There are many wonderful aspects of the game we all love.
The Showdown is most definitely one of them.
It is without a doubt the best cross-town rivalry of the non-Victorian states and that was on show for all to see on Saturday night as Adelaide edged out Port Adelaide in front of a record 53,698 passionate fans.
But that passion for the smallest minority of fans on Saturday night blew up into a trio of separate incidents that no one in any walk of life, let alone our great game, wants to see.
Firstly, footage emerged from Saturday’s game showing up to 15 supporters fighting among themselves immediately after the final siren had sounded.
The end result was a female being king hit from behind, with the vision going viral on social media.
The Herald Sun’s Jon Ralph put it bluntly.
“If you can’t walk into a game of football and think you’re going to be safe, we have got to a very dark and dangerous place.”
This incident is the latest in a long line of violent acts at games involving the two South Australian clubs.
Just last season, an Adelaide fan was evicted from Adelaide Oval after complaints of using bad language and allegations of punching a woman.
Every club has a minority of fans who come under the ‘idiot’ category that ruin the image for the majority of a club’s supporter base.
Does the state of South Australia just have more of those than other states? Probably not.
But from afar, right now, it does seem that way.
So why do incidents like this keep happening?
As Mark Robinson put it on AFL 360, alcohol plus high tensions and emotions can sometimes get the better of people, but repeated incidents puts the onus on the AFL to take action.
One of the greatest aspects of our sport is being able to sit among large groups of people with varying affiliations to a football club and ride the highs and lows of your teams on field performance.
Does it come down to separating fan groups as is done in some sports across the world?
One would hope not but there’s no doubting we’re not far from breaking point.
What more needs to happen for the AFL to take action against fan violence?
AFL operations boss Simon Lethlean said on Tuesday that the league did not want to separate fans.
“You’d hope not. We should encourage our fans to behave as they should at an event like that, not look to segregate fans based on, we hope to say, isolated incidents,” Lethlean told AFL Tonight.
Well, Simon, this isn’t an isolated incident.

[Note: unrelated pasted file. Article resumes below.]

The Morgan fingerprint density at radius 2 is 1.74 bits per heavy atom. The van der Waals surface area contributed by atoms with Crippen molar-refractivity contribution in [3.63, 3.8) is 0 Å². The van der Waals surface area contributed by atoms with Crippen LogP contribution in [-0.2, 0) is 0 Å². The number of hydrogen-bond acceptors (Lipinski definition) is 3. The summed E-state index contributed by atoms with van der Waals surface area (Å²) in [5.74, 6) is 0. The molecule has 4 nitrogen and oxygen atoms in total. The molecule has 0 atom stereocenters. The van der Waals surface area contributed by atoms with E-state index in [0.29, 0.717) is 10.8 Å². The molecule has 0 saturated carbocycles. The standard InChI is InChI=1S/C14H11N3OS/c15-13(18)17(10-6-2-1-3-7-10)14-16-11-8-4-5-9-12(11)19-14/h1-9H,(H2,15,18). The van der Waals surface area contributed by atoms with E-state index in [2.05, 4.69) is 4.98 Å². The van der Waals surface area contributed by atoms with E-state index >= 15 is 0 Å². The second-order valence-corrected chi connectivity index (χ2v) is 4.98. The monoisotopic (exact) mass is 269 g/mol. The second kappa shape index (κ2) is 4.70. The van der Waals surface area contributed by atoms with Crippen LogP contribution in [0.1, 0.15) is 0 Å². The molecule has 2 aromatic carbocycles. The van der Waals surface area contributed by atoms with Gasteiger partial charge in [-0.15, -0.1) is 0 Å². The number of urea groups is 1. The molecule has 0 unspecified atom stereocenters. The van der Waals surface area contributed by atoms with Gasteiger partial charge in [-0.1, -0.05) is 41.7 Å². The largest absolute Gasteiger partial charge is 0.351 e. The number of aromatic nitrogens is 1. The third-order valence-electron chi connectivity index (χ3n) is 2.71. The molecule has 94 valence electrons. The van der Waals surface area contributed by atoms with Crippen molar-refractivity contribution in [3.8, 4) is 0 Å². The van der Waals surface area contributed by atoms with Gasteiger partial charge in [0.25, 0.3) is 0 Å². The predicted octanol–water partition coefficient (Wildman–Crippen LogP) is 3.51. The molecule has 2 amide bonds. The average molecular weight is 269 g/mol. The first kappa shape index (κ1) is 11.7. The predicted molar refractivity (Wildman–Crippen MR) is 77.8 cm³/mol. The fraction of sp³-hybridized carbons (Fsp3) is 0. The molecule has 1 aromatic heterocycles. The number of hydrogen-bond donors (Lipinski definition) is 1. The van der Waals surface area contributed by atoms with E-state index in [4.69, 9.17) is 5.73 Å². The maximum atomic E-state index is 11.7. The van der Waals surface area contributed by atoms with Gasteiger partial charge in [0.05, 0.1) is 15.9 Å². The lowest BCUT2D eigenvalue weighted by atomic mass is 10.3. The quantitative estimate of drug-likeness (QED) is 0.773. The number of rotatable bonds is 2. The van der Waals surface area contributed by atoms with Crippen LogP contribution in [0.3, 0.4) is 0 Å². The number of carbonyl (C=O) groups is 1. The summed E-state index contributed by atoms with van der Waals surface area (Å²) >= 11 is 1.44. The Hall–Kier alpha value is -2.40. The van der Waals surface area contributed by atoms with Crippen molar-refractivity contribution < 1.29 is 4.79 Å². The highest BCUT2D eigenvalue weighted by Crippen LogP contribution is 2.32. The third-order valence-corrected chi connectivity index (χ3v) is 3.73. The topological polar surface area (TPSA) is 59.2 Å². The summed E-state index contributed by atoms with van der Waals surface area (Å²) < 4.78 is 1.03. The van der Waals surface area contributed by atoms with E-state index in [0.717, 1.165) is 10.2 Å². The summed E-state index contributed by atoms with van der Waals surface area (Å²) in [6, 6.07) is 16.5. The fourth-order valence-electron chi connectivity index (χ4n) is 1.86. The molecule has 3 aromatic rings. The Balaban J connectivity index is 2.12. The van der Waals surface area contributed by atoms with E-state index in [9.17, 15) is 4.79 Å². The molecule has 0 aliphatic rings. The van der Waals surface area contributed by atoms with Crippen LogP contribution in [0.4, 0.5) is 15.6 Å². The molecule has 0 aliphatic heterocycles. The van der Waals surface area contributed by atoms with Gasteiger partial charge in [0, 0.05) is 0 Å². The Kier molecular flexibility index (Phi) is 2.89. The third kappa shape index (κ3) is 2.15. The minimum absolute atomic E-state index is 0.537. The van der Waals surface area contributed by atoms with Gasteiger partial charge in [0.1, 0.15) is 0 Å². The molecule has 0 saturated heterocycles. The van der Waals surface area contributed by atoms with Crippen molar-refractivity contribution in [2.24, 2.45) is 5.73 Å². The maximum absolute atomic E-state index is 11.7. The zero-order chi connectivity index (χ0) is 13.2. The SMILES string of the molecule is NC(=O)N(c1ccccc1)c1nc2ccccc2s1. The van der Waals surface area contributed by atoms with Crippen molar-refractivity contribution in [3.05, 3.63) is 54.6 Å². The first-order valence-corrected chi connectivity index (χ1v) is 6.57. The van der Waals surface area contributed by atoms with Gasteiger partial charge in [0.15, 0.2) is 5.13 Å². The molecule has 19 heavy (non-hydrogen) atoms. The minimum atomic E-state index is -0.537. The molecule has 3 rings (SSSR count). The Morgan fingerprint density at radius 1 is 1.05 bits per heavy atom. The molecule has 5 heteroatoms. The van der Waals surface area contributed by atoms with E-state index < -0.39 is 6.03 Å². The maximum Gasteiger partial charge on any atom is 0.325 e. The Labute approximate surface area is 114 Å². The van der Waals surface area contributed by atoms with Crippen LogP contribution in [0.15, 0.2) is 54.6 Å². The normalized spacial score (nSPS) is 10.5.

It’s undoubtedly the biggest fan problem in the AFL.
For the second time in as many Showdown’s, there has been racist remarks directed at Adelaide gun forward, Eddie Betts. However, he wasn’t the only player to cop abuse from fans on Saturday night.
Port Adelaide’s Paddy Ryder was also racially vilified by a spectator during the match by a Crows supporter who appeared to run away before Adelaide Oval security could be alerted.
Simply, it’s a coward’s act. In every sense of the word.
Port Adelaide chief executive Keith Thomas said he was “sickened” by the incidents.
Former Melbourne Champion David Schwarz said enough chances “have been given” and that anyone found to have racially abused a player deserves a life ban from the sport.
Whatever the consequence, it simply has to stop.
Not only is it not right to abuse anyone in any shape or form, it sets a terrible example for the younger viewers of the game.
While the issue of racism is an issue bigger than football, AFL boss Gill McLachlan was adamant in his statement on the issue.
“My message is to all football supporters to continue calling out bad behaviour, and for the pockets that are not on board, don’t come to our games because we are welcoming of everyone,” McLachlan said.
Again, this isn’t an isolated incident.
Last season, Port Adelaide banned a member for throwing a banana at Betts during Showdown 41.
Now, he’s been labelled an “ape” and told that he “should go back to the zoo where him and his family belong.”
Racism is not just hurtful and damaging to the person or people on the receiving end but as well as all those around them.
As good as it is on field, off the field, the state of South Australian football is as bad as it has ever been.